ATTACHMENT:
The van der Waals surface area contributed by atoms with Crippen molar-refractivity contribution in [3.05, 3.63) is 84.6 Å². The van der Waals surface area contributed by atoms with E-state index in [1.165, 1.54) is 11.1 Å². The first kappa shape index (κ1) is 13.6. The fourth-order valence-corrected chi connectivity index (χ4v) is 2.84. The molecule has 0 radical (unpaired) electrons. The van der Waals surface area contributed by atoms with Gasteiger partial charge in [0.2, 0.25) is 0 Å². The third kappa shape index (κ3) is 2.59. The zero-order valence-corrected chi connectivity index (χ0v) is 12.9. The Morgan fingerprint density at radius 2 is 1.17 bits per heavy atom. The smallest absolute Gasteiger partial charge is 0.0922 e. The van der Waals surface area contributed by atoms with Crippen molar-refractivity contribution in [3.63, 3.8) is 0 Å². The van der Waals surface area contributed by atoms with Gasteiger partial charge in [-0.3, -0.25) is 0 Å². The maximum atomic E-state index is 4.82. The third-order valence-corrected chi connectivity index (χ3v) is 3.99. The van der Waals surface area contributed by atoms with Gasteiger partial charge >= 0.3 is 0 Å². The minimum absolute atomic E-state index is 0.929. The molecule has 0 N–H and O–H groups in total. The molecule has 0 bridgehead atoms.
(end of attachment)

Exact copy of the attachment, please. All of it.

The van der Waals surface area contributed by atoms with Crippen molar-refractivity contribution in [3.05, 3.63) is 84.6 Å². The van der Waals surface area contributed by atoms with E-state index in [1.165, 1.54) is 11.1 Å². The first kappa shape index (κ1) is 13.6. The fourth-order valence-corrected chi connectivity index (χ4v) is 2.84. The molecule has 0 radical (unpaired) electrons. The van der Waals surface area contributed by atoms with Gasteiger partial charge in [0.2, 0.25) is 0 Å². The third kappa shape index (κ3) is 2.59. The zero-order valence-corrected chi connectivity index (χ0v) is 12.9. The Morgan fingerprint density at radius 2 is 1.17 bits per heavy atom. The smallest absolute Gasteiger partial charge is 0.0922 e. The van der Waals surface area contributed by atoms with Crippen molar-refractivity contribution in [3.63, 3.8) is 0 Å². The van der Waals surface area contributed by atoms with Gasteiger partial charge in [-0.3, -0.25) is 0 Å². The maximum atomic E-state index is 4.82. The third-order valence-corrected chi connectivity index (χ3v) is 3.99. The van der Waals surface area contributed by atoms with Gasteiger partial charge >= 0.3 is 0 Å². The minimum absolute atomic E-state index is 0.929. The molecule has 0 N–H and O–H groups in total. The molecule has 0 bridgehead atoms.